But I'm curious what you think, because I almost feel like malpractice, just sue everyone type of mentality, it puts doctors in a position where we feel like we have to CYA all the time, right? Order tests that aren't necessary because we're afraid of getting sued. And then too, I just feel like it just perpetuates this behavior among doctors that we have to be perfect. And then it also perpetuates this, I guess, myth to the public that we can't make mistakes or we can't be human.
So what are your thoughts about that?
Laura: Yeah, it's so true. I mean, our culture of perfectionism does continue to get perpetuated over time. And you know the whole motto, do no harm. I mean, most physicians go into medical field to help people and ultimately, not to harm anybody. And there's no one doing anything maliciously out there.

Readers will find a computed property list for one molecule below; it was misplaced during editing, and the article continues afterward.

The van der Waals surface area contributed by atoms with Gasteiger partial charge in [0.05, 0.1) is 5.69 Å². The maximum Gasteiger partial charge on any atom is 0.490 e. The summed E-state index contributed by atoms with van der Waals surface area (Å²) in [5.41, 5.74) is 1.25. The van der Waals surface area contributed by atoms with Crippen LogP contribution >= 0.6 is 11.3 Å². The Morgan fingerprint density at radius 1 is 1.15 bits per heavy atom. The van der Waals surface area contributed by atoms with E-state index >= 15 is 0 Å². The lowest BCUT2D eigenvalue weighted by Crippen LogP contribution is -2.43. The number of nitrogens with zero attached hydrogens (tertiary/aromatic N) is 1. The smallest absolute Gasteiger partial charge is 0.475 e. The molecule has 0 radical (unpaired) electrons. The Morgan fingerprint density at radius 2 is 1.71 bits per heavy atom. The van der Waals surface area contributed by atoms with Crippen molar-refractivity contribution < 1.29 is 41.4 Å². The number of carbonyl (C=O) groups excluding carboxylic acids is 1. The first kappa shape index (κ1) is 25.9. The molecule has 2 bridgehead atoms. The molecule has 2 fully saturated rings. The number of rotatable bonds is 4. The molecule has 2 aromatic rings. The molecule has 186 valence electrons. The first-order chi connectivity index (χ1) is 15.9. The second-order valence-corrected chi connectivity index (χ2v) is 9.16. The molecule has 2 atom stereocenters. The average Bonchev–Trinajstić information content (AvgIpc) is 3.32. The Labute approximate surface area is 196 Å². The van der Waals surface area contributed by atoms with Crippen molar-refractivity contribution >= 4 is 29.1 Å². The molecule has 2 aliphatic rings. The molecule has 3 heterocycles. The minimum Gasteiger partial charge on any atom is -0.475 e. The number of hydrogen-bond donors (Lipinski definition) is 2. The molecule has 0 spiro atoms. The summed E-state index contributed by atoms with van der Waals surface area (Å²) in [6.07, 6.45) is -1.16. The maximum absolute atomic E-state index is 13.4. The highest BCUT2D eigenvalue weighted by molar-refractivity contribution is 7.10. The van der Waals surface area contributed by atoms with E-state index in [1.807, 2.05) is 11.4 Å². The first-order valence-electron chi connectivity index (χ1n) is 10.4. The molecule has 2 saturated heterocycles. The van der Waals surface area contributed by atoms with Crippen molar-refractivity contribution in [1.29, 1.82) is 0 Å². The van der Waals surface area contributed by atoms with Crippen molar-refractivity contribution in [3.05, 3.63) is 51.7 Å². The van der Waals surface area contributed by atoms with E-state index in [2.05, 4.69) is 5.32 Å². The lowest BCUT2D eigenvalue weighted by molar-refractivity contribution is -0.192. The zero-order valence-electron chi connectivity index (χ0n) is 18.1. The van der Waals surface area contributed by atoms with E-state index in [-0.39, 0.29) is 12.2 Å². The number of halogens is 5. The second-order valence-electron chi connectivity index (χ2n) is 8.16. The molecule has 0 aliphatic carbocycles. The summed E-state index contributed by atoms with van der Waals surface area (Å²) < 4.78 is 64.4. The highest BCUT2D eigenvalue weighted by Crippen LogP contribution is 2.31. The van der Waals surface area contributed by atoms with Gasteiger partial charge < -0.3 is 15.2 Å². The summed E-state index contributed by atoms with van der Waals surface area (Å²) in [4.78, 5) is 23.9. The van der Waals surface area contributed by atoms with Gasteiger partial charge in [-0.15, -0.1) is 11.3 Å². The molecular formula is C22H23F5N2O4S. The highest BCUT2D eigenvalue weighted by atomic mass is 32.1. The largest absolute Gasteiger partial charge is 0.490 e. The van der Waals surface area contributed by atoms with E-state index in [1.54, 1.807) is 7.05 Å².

Now, of course, there's sometimes things happen that maybe shouldn't have happened. But for the most part the statistics show, and even the studies out there on medical malpractice, is most of the time 80% of the time there was no medical negligence in these cases. The problem is the public and the physicians themselves, within themselves, feel like we need to be perfect, right? We need to not make mistakes.
But the truth is, we are all human and none of us can foresee the future. None of us have visions of what's really going to happen with this person. We're going to give you the best care we can. And so that culture of perfectionism also mixed with the culture of silence about medical malpractice really does us so much harm in medicine.
And this is one of the reasons I believe that physicians go through these emotional reactions called litigation stress. And a lot of times we'll go down the continuum of that and go into something called medical malpractice stress syndrome, which is in the DSM.
Bonnie: Oh, I had no idea.